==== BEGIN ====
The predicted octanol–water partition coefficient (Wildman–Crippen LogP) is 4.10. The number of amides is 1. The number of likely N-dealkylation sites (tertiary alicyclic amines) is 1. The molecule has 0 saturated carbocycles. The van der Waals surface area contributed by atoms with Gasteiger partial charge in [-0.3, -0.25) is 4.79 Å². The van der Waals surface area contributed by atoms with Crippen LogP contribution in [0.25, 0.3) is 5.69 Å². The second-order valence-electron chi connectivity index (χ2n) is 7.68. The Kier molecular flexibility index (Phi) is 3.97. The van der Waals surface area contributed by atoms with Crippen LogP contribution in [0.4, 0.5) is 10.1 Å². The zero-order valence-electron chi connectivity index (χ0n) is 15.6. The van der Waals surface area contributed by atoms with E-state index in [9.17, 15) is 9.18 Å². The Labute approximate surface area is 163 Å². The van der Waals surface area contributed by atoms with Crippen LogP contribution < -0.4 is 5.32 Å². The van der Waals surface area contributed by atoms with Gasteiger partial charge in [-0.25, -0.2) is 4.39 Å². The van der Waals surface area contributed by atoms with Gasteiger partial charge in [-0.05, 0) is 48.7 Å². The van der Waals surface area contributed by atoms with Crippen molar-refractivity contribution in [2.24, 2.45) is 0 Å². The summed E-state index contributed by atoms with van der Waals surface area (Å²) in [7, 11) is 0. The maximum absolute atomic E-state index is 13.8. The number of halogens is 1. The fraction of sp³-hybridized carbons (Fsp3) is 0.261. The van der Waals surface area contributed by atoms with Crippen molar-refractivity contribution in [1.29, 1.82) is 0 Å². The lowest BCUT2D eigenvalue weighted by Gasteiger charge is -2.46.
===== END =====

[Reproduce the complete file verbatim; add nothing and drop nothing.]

The predicted octanol–water partition coefficient (Wildman–Crippen LogP) is 4.10. The number of amides is 1. The number of likely N-dealkylation sites (tertiary alicyclic amines) is 1. The molecule has 0 saturated carbocycles. The van der Waals surface area contributed by atoms with Gasteiger partial charge in [-0.3, -0.25) is 4.79 Å². The van der Waals surface area contributed by atoms with Crippen LogP contribution in [0.25, 0.3) is 5.69 Å². The second-order valence-electron chi connectivity index (χ2n) is 7.68. The Kier molecular flexibility index (Phi) is 3.97. The van der Waals surface area contributed by atoms with Crippen LogP contribution in [0.4, 0.5) is 10.1 Å². The zero-order valence-electron chi connectivity index (χ0n) is 15.6. The van der Waals surface area contributed by atoms with E-state index in [9.17, 15) is 9.18 Å². The Labute approximate surface area is 163 Å². The van der Waals surface area contributed by atoms with Crippen LogP contribution < -0.4 is 5.32 Å². The van der Waals surface area contributed by atoms with Gasteiger partial charge in [-0.25, -0.2) is 4.39 Å². The van der Waals surface area contributed by atoms with Gasteiger partial charge in [-0.05, 0) is 48.7 Å². The van der Waals surface area contributed by atoms with Crippen molar-refractivity contribution in [2.24, 2.45) is 0 Å². The summed E-state index contributed by atoms with van der Waals surface area (Å²) in [7, 11) is 0. The maximum absolute atomic E-state index is 13.8. The number of halogens is 1. The fraction of sp³-hybridized carbons (Fsp3) is 0.261. The van der Waals surface area contributed by atoms with Crippen molar-refractivity contribution in [1.29, 1.82) is 0 Å². The lowest BCUT2D eigenvalue weighted by Gasteiger charge is -2.46.